Don Andrés de Andrade y la Cal

Bartolomé Estebán Murillo Spanish

Not on view

Primarily known for his religious and genre subjects, Murillo was also a talented portraitist who used softly modeled, smoky shadows in order to suggest his sitters’ psychological depth. Little is known of Don Andrés de Andrade y la Cal, whose name and coat of arms are included as trompe l'oeil carving. The artist adopted Titian's and Velázquez’s formulae for royal portraiture, including the grand architectural setting and hunt dog, known as a perdiguero. A nineteenth-century English art historian’s mistranscription of this word as pertigero, a Spanish term for a church warden, led to a longstanding mistaken identification of his profession.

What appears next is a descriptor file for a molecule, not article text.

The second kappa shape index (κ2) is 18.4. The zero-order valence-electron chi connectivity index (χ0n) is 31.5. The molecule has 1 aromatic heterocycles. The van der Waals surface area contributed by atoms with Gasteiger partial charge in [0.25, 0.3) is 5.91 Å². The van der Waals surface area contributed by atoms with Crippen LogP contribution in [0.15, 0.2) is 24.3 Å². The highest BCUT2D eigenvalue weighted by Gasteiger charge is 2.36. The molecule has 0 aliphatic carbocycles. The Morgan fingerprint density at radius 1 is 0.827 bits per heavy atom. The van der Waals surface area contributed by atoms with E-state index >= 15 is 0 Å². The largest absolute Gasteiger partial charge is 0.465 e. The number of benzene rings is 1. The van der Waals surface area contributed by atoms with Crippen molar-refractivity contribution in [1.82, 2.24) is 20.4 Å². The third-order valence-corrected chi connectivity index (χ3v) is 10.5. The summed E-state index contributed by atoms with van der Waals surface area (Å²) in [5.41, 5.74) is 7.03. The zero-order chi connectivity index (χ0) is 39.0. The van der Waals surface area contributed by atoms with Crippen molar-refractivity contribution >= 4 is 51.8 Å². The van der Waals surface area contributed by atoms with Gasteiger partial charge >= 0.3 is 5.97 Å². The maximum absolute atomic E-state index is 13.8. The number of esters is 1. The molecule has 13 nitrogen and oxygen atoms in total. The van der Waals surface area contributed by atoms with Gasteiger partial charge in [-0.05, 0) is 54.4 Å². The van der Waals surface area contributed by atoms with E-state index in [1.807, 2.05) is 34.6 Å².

Don Andrés de Andrade y la Cal, Bartolomé Estebán Murillo (Spanish, Seville 1617–1682 Seville), Oil on canvas

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